### The Distance Between Two Points

```The Distance Between Two
Points
Mr. Dick Gill
Dr. Marcia Tharp
Introduction
When the Wizard of Oz finally gave
the scarecrow his brain the first words
that the scarecrow spoke were: “The
sum of the squares of the legs of an
isosceles right triangle is equal to the
square of the hypotenuse.” He was
quoting a special case of the
Pythagorean Theorem.
The famous Greek mathematician
Pythagoras is credited with the
discovery illustrated on the next slide
concerning the three sides of any right
triangle (a triangle with one angle equal
to 90 degrees). Pythagoras was a
philosopher and a mystic as well as a
mathematician. For more on
Pythagoras go to:
http://www-groups.dcs.st-and.ac.uk/~history/Mathematicians/Pythagoras.html
The hypotenuse of a right triangle is
always the longest side, the side opposite the
right angle. The legs are the other two sides.
In the Pythagorean Theorem, it is customary
to use c for the hypotenuse. For an attractive
and simple demo on why this theorem works
go to:
http://www-groups.dcs.st-and.ac.uk/~history/Diagrams/PythagorasTheorem.gif
Consider the following triangle with
legs of 6 inches and 8 inches.
Find the hypotenuse.
See next page.
Solution
a
2
 b
6
2
 8
2
 c
2
 c
2
36  64  c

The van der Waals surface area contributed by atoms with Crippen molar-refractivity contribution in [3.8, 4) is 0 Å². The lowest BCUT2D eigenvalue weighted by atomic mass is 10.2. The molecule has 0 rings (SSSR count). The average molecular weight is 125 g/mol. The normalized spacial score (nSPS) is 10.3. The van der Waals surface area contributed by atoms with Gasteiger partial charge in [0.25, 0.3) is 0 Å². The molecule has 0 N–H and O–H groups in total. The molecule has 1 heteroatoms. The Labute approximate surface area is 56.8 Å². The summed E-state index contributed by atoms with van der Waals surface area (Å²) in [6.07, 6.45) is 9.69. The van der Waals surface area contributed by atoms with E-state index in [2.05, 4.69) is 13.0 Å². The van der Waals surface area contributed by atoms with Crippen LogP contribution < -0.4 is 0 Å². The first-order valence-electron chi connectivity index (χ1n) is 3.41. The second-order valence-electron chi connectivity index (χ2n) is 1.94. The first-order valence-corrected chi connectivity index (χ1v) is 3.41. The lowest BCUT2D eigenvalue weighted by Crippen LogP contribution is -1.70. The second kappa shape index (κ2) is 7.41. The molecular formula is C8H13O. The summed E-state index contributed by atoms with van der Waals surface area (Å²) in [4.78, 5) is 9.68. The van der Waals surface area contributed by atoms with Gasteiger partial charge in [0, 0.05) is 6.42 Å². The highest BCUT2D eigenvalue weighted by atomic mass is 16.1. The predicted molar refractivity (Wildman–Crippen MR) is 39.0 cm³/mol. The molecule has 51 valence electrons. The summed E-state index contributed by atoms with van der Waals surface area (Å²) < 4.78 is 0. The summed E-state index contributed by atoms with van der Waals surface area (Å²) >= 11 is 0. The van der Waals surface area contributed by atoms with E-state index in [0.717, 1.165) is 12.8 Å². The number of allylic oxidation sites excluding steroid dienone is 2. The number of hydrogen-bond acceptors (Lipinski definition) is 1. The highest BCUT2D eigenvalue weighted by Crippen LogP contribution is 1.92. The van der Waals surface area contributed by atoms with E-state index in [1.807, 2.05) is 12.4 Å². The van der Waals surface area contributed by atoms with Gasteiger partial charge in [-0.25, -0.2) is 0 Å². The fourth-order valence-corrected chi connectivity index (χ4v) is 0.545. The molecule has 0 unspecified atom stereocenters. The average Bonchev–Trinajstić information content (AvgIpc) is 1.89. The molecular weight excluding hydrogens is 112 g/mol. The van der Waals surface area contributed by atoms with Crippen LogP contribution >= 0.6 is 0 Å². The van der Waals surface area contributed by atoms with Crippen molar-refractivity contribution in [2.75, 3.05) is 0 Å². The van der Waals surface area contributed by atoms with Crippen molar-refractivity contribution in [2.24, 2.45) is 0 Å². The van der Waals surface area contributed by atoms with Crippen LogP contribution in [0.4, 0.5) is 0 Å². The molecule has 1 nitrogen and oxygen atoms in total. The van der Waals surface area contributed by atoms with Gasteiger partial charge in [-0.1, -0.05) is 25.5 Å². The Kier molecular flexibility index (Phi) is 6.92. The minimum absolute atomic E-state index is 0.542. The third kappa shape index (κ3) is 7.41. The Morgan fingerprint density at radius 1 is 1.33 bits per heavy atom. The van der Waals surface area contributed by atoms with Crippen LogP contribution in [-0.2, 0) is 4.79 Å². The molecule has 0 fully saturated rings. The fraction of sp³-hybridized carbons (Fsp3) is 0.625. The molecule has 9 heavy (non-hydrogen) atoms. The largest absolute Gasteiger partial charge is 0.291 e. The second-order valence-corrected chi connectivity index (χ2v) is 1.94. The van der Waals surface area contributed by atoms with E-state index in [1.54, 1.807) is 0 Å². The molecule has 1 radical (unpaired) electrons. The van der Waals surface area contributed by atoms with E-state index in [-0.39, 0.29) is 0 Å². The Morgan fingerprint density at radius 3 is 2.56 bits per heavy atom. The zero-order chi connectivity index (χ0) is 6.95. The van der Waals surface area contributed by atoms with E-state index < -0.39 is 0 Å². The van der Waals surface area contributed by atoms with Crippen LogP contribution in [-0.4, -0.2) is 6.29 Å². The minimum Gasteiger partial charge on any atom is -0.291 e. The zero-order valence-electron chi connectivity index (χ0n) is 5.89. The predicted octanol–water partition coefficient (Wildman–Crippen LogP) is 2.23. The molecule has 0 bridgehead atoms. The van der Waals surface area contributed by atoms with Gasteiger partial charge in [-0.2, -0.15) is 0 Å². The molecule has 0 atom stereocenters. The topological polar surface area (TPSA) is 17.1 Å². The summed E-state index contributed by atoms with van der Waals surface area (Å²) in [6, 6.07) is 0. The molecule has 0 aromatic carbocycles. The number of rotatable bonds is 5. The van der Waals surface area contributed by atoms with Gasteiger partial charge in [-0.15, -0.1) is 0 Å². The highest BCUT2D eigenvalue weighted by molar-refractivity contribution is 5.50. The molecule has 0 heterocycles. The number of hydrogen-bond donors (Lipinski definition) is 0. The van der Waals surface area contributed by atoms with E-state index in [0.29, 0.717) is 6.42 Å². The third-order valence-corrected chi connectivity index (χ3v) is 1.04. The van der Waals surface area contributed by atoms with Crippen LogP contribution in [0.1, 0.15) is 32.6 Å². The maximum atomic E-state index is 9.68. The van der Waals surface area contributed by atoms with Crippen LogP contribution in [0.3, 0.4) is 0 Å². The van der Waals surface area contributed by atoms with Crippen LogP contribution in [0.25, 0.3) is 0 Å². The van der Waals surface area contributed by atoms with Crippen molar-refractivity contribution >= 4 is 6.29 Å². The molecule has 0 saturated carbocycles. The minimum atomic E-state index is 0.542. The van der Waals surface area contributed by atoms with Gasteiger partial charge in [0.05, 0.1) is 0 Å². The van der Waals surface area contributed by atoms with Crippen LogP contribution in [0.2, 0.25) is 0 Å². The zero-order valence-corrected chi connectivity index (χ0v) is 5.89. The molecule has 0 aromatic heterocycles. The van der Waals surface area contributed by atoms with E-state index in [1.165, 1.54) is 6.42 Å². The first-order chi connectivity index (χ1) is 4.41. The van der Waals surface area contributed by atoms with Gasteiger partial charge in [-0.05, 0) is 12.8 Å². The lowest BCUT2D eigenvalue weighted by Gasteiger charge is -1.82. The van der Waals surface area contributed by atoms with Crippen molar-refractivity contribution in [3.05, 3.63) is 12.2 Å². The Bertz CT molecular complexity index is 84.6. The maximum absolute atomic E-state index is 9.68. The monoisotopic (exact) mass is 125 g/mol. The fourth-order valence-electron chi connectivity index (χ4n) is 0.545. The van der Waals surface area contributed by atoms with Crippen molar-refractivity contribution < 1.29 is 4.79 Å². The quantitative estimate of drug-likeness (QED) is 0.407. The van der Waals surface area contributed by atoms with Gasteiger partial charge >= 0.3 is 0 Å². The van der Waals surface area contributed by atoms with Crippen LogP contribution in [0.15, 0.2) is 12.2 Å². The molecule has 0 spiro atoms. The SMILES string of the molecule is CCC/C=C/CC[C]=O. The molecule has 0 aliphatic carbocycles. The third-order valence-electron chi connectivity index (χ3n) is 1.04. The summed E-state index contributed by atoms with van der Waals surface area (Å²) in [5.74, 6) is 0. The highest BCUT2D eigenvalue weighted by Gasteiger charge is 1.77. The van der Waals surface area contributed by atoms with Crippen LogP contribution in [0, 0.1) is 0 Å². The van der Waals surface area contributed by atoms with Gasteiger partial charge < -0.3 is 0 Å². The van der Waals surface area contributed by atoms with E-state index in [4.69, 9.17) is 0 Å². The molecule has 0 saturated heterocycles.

2
2
100  c
100  c
10  c
2
The hypotenuse then would be 10
inches long. Further work with the
Pythagorean Theorem will require a
review of square roots. As indicated
above, the square root of 100 is 10
because 102 = 100.
2
81  9 since 9  81
2
64  8 since 8  64
2
49  7 since 7  49.
Looking at the roots above, you may conclude
that would be a number between 8 and 7. In fact, is
approximately 7.75. For the rest of this unit you will
need a calculator that does square roots.
For more about square roots go to:
http://forum.swarthmore.edu/~sarah/hamilton/ham.squa
reroots.html
Example 5
Find the missing side in each of
the following triangles.
• Once you have completed the exercise
click to the next slide to check your
Solutions:
a.
6 2  1 22  x 2
36  144  x2
180  x2
x 
b.
1 8 0  1 3.4 2
x 2  72  92
x2  49  81
x2  32
x 
3 2  5 .6 6
c. 1 12  x 2  1 52
1 2 1 x 2  2 2 5
x2  105
x 
1 0 5  1 0.2 5
Now lets see how this works
in a coordinate system.
1. Click on the link below to see how one finds
the distance between two points in a
coordinate system.
2. Experiment by changing the coordinates of
the point P.
3. Write a paragraph to explain how and why
this works to a fellow student.